Are U’s green lawns truly green?

Let us stop poisoning the environment and ourselves.

David J. Weiss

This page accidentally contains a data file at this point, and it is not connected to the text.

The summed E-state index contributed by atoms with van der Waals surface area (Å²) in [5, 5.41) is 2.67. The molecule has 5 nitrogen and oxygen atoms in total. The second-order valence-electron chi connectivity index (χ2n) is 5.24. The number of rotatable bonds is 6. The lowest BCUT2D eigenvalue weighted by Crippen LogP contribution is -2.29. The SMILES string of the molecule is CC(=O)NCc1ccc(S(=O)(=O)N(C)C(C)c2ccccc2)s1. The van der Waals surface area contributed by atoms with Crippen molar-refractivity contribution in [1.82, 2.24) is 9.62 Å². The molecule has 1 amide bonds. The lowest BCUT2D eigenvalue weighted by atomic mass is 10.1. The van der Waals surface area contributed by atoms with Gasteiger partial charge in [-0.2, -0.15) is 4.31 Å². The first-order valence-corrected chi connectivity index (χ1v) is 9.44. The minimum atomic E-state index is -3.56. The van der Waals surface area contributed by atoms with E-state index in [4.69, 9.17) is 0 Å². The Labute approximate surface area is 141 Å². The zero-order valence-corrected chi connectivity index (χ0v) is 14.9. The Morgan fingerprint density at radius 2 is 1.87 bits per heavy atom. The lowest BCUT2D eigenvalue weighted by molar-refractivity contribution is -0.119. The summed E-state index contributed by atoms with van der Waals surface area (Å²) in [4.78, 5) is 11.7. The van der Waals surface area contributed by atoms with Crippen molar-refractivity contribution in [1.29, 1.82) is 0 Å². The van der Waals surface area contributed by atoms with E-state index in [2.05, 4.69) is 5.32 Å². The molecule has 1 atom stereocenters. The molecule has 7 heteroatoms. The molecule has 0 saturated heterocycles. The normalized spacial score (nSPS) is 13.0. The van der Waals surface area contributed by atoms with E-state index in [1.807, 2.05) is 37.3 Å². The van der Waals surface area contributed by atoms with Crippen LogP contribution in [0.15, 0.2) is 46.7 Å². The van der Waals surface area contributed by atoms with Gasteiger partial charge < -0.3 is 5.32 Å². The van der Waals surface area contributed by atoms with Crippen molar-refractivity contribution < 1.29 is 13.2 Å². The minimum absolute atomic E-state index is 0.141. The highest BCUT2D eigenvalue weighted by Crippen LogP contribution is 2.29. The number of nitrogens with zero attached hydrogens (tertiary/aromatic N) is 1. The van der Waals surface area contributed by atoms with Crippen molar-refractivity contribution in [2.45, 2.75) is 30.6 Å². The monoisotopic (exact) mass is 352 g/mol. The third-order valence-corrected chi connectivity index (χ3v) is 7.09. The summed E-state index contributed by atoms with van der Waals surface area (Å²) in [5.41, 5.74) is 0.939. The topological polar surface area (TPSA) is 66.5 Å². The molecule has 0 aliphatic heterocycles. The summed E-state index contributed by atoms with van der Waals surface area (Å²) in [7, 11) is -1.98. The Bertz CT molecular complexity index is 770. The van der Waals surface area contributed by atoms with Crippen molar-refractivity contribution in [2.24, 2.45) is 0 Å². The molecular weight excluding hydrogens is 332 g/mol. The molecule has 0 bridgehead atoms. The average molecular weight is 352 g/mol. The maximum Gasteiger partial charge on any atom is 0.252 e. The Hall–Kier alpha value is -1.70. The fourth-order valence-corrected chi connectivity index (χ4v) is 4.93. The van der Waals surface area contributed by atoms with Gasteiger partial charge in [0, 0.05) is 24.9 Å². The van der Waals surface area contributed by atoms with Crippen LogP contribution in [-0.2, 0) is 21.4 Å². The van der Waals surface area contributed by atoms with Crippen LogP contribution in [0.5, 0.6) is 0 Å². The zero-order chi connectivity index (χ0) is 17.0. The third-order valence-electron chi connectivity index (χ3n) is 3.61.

Thursday, April 22, was Earth Day. I was walking home, as usual, down West River Parkway and enjoying the nice weather. Suddenly an offensive odor reached me from the campus side of the road. I glanced across and saw the ominous little green (in color only) signs poked into the grass by the sidewalk. They proclaimed, in paraphrase, âÄúKeep off the grass because we just sprayed it with poison. (Happy Earth Day!)âÄù Oh, itâÄôs not poison unless youâÄôre a child or a dog or a cat âÄî or a rabbit, or a fox, or a squirrel, or a woodchuck, or a turtle, or a wild turkey, or a robin, or an eagle, or a chickadee or a âĦ you name it. (IâÄôve seen them all along that road over the years âÄî but many fewer in recent years.) But I can smell it; doesnâÄôt that mean that IâÄôm breathing it? And will it keep my lungs from growing dandelions in them (or whatever its purpose is) without doing me any harm? And what about the students sitting further back on the grass who didnâÄôt see the signs? Not only will they breathe it up close but it will get on their clothes, their books, their hands and faces, their laptops, and it will be absorbed by their skin and they will carry it home âÄî to their beds, their children, their pets and anyone else they encounter. Will it keep all of them from growing dandelions out of their ears? Or will it do something more sinister âÄî like causing breast cancer, immune system dysfunction, lymphoma, prostate cancer, brain damage, birth defects and more? We ban smoking in our buildings because it isnâÄôt healthy for our lungs and our bodies. Can this form of unnecessary pollution be doing us any good? What do we need it for âÄî so we wonâÄôt have a few dandelions or our grass will be greener? Right now the University of Minnesota is under financial stress. HereâÄôs one place where we can save some money and improve the health and well-being of our students, staff and faculty as well as all the other creatures that live on and around our campus. Stop spraying now and stop poisoning our campus. David J. Weiss University faculty member